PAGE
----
The world has little or no idea what true peace is or how it is achieved. Yet we can produce godly peace even in the midst of turmoil—and we must.
The Bible frequently uses the symbol of fruit. Here is an in-depth look at what it means to bear fruit, and the work of the Holy Spirit in us.
Jesus, in His prayer recorded in John 17, fervently asks for unity among His Disciples (and by extension-all of us). Almost 20% of this prayer is devoted to the subject of unity, that His disciples would be unified with God the Father and with each other, . . .
Richard Ritenbaugh, reiterating that the book of Chronicles, written around 420 BC, after Israel had returned from captivity, was not intended to be so much as a historical record as a sermon, drawing lessons from the historical record, showing what happen. . .
Loyalty and submission to God (not always easy) empowers and guarantees ultimate success and leadership, actually freeing us from the fear of death.
How can we evaluate whether our Feast is 'good' or not? God's criticism of Israel's feasts in Amos 5 teaches what God wants us to learn from His feasts.
We must fill our lives with peace, repenting, changing our attitude, and voluntarily yielding to God before we can produce the fruits of righteousness.
John Ritenbaugh focuses upon Paul's motivation for his letter to the Philippians, both appealing for unity and offering encouragement, reminding them that their relationship with one another was through Christ. Unity could only be maintained if they prayed. . .
If we go to the Feast with the goal of physically enjoying, we may lose out on both the spiritual and physical benefits. 'Going through the motions' defiles it.
The shepherd and door analogies in John 10 depict the close relationship of Jesus with His flock as the security and stability provided by His protection.
Paul admonishes the Corinthians to resist contentions, outbursts of wrath, selfish ambition, backbiting, whispering, slander, conceit, and agitation.
Martin Collins, reflecting on the grim results of the recent elections, suggests that the parallels in Hosea, indicting Israel and Judah, are more relevant today than ever before. Ancient Israel as well as modern Israel demonstrate divided loyalties (emana. . .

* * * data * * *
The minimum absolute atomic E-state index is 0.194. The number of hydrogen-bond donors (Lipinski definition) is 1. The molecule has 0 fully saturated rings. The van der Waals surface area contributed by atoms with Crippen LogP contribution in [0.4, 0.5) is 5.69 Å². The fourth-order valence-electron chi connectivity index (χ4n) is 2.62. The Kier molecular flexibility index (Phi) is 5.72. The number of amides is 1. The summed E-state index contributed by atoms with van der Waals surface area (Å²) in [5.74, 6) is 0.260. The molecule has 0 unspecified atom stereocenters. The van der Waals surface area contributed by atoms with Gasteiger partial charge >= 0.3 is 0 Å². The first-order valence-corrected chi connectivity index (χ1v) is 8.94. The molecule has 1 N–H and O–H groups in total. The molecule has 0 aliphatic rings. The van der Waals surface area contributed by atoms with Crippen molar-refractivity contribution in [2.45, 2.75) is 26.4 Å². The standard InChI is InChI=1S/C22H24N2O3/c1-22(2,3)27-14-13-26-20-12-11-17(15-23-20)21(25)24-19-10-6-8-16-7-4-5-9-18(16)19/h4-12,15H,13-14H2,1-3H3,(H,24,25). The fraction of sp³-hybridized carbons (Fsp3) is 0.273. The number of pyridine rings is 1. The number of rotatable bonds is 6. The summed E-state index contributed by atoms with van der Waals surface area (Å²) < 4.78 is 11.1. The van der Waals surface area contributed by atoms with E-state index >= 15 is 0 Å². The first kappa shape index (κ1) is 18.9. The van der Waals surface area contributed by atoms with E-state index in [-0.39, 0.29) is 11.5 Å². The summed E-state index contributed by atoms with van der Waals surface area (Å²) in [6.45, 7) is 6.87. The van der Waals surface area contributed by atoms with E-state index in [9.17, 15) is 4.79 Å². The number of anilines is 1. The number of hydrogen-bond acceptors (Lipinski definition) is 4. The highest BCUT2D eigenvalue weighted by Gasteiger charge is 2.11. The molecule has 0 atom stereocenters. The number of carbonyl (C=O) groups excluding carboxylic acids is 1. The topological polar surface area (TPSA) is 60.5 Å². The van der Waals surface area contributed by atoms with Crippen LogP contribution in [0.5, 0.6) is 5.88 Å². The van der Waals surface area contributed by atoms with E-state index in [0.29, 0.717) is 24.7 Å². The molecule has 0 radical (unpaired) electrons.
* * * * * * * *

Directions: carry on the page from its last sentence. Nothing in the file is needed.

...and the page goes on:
Martin Collins, observing that, in the first five books in the Bible, there are no statements of "Thank you," nevertheless reminds us that the thank offerings in Leviticus 21:29 indicate that thanksgiving has a singularly profound meaning. King D. . .
The book of Amos is an astounding prophecy, closely paralleling the conditions in the Western world today. Amos reveals how unrighteousness undermines society.
We have a natural desire for eternal life, but living endlessly would not be a blessing if our circumstances were miserable. Eternal life means quality of life.
God has gifted all His called-out ones, expecting them to use those gifts with the pillars of godly wisdom for the edification of the Body of Christ.
As wives are admonished to emulate the ideal of the Proverbs 31 woman, husbands must emulate the sacrificial spirit of Jesus Christ.
Richard Ritenbaugh warns that much of our judgment hinges on what we do with our families. After concluding the role of the father, examining the continuous process of instructing, correcting, and chastening children, with the ultimate objective of prepari. . .
Satan has attempted to obliterate the sanctification step from the conversion process. Sanctification is produced by doing works pleasing to God.
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